An old man and a boy scout taught us that the adventure never ends.
A dragon taught us that things aren't always as they seem.
A kung fu-loving panda taught us to look inward to find our strength.
All of these lessons came from the creative minds at Pixar Animation Studios and DreamWorks. These companies also have lessons to teach us through their different approaches to disaster recovery.
Pixar's Disaster Recovery Nightmare
In 2012, Pixar experienced a disaster recovery nightmare when its files, containing two months and hundreds of hours of work for “Toy Story 2,” were accidentally deleted.
“The command that had been run was most likely ‘rm -r -f *’, which commands the system to begin removing every file below the current directory,” said Oren Jacob, the associate technical director for “Toy Story 2.” This is commonly used to clear out a subset of unwanted files. Unfortunately, someone on the system had run the command at the root level of the project, and the system was recursively tracking down through the file structure and deleting its way out like a worm eating its way out from the core of an apple."
Backups were available, but unfortunately, they weren't up-to-date. By a stroke of luck, Pixar was able to recover the entire movie. Read the full story here.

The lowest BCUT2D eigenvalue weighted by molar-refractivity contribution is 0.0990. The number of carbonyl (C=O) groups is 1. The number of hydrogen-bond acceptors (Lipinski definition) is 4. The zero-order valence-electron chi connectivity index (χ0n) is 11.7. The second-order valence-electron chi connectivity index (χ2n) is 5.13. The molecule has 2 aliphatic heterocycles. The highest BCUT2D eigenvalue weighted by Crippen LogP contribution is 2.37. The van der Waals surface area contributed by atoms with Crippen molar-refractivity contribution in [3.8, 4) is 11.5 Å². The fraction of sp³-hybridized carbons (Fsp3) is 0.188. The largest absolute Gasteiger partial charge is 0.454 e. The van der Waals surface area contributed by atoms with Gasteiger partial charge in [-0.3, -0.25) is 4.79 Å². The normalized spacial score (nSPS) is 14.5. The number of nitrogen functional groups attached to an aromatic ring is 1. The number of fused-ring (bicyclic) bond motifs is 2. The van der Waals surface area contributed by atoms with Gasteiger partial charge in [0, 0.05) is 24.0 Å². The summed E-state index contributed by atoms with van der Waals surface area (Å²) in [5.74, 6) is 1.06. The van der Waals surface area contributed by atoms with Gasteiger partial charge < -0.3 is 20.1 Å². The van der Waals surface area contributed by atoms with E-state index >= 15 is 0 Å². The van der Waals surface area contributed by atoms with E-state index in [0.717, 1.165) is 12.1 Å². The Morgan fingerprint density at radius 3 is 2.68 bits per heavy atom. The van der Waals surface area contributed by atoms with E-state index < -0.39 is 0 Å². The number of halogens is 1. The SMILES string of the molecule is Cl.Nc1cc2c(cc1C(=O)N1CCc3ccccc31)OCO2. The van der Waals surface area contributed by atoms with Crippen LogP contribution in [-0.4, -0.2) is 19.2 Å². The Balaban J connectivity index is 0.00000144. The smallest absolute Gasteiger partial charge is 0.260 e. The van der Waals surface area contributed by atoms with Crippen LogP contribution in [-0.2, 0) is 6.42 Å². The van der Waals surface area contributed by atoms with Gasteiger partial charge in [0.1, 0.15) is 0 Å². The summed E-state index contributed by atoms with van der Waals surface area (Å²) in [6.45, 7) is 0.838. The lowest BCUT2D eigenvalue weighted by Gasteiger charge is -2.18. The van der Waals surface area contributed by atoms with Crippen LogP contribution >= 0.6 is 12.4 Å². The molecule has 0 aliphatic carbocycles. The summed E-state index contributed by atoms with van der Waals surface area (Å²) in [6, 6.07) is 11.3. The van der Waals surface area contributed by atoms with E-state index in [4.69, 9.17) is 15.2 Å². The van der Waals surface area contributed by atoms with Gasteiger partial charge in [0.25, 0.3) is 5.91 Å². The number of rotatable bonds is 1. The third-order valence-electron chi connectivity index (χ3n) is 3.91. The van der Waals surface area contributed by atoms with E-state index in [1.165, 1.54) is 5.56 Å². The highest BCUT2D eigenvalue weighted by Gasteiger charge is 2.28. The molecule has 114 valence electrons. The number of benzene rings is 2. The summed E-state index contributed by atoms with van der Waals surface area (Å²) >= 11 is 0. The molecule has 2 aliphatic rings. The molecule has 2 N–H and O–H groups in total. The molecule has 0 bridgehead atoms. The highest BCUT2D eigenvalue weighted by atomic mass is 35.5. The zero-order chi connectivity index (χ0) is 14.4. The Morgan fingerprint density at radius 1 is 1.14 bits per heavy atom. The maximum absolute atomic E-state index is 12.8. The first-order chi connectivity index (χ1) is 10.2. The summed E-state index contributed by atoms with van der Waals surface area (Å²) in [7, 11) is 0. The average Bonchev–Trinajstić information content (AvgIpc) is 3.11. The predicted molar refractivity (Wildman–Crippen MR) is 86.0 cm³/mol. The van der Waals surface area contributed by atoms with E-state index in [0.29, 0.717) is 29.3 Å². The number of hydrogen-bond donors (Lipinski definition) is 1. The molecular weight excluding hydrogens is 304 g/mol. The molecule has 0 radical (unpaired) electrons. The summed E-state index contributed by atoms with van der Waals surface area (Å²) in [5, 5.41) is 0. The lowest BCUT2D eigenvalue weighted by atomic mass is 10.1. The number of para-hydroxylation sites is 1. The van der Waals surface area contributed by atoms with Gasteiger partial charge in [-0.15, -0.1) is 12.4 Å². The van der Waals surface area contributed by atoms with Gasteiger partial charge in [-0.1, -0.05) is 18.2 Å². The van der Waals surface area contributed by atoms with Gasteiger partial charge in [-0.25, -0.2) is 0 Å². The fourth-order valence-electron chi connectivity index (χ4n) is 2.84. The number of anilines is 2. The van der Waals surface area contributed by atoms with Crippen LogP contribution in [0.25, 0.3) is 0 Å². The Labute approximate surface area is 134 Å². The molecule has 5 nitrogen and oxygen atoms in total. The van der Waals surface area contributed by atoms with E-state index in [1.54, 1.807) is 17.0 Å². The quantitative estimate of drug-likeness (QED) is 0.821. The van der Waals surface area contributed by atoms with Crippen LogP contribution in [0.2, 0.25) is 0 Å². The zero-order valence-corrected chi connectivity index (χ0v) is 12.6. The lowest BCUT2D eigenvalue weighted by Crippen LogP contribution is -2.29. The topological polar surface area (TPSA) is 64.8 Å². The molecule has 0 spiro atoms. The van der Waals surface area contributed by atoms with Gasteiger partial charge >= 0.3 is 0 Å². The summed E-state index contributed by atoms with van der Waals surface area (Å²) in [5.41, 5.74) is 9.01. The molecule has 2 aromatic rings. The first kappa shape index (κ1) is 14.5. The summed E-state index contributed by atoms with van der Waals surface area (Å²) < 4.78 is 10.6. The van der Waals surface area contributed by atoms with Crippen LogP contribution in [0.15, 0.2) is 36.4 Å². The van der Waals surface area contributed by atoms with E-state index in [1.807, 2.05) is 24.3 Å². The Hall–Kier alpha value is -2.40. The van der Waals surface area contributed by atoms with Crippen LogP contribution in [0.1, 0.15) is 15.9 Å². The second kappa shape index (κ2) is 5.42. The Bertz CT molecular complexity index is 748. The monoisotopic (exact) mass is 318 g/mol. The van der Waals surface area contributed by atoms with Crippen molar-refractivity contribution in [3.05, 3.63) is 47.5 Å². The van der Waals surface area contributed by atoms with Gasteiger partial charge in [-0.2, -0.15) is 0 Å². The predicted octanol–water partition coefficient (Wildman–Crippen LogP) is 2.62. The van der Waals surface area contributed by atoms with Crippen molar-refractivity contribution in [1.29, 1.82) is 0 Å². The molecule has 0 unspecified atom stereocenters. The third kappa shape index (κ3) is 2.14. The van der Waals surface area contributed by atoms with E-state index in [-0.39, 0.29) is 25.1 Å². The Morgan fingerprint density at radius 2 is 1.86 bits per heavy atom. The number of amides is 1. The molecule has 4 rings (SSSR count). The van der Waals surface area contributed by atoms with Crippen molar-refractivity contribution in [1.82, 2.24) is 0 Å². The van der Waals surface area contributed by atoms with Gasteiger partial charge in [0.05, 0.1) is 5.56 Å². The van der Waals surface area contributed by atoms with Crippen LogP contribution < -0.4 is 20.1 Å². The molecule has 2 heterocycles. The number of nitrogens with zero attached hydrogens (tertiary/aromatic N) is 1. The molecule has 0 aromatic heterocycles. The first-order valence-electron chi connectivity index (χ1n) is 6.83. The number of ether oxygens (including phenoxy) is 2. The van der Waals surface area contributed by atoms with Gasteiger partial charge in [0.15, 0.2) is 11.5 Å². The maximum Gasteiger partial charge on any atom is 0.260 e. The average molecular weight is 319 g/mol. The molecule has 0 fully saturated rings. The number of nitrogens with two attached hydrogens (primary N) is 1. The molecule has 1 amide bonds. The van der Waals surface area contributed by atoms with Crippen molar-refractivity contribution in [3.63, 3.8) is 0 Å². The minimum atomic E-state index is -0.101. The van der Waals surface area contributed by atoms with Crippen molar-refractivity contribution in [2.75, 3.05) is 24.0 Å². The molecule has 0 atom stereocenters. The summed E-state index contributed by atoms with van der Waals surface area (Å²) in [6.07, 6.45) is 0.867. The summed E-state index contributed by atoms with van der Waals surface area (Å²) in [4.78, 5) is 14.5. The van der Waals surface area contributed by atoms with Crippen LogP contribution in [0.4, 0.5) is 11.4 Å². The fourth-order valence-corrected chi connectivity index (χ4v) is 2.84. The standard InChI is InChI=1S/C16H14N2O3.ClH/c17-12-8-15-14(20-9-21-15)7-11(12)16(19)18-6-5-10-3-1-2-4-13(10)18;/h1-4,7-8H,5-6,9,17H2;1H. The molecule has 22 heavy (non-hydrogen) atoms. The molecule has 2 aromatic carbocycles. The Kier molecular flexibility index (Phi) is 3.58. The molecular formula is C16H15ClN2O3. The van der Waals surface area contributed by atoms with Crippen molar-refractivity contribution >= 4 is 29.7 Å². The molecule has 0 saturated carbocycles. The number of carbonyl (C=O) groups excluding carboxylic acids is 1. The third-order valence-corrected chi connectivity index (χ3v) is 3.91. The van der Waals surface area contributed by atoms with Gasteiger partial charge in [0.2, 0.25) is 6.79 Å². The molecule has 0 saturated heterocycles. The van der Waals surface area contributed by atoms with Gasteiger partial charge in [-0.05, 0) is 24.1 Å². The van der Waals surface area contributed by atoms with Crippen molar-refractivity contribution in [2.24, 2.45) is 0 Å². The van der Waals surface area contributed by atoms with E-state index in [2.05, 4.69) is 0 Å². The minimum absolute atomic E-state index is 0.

You should not only regularly backup your data, but confirm through testing that your backup methods are working, because sometimes, technology fails us.
DreamWorks' Disaster Recovery Dream Come True
DreamWorks is taking proactive planning measures to protect its animated movie files by partnering with the city of Glendale, CA — the state with the second highest number of earthquakes in the U.S. — to build a disaster recovery program called “Back to Business.” The program aims to provide a localized recovery for businesses affected by disasters. (You can learn more about it here.)
DreamWorks teaches us that businesses must be proactive in planning for the unexpected, because disasters can strike at any moment. It’s vital to have up-to-date backup files of business-critical data and to have a plan in place in the event of a disaster.
So even though Pixar and DreamWorks have taken different approaches to disaster recovery, they both teach us one thing: it's important to be proactive in finding a solution for backing up and protecting your data. What steps are you taking to protect your data?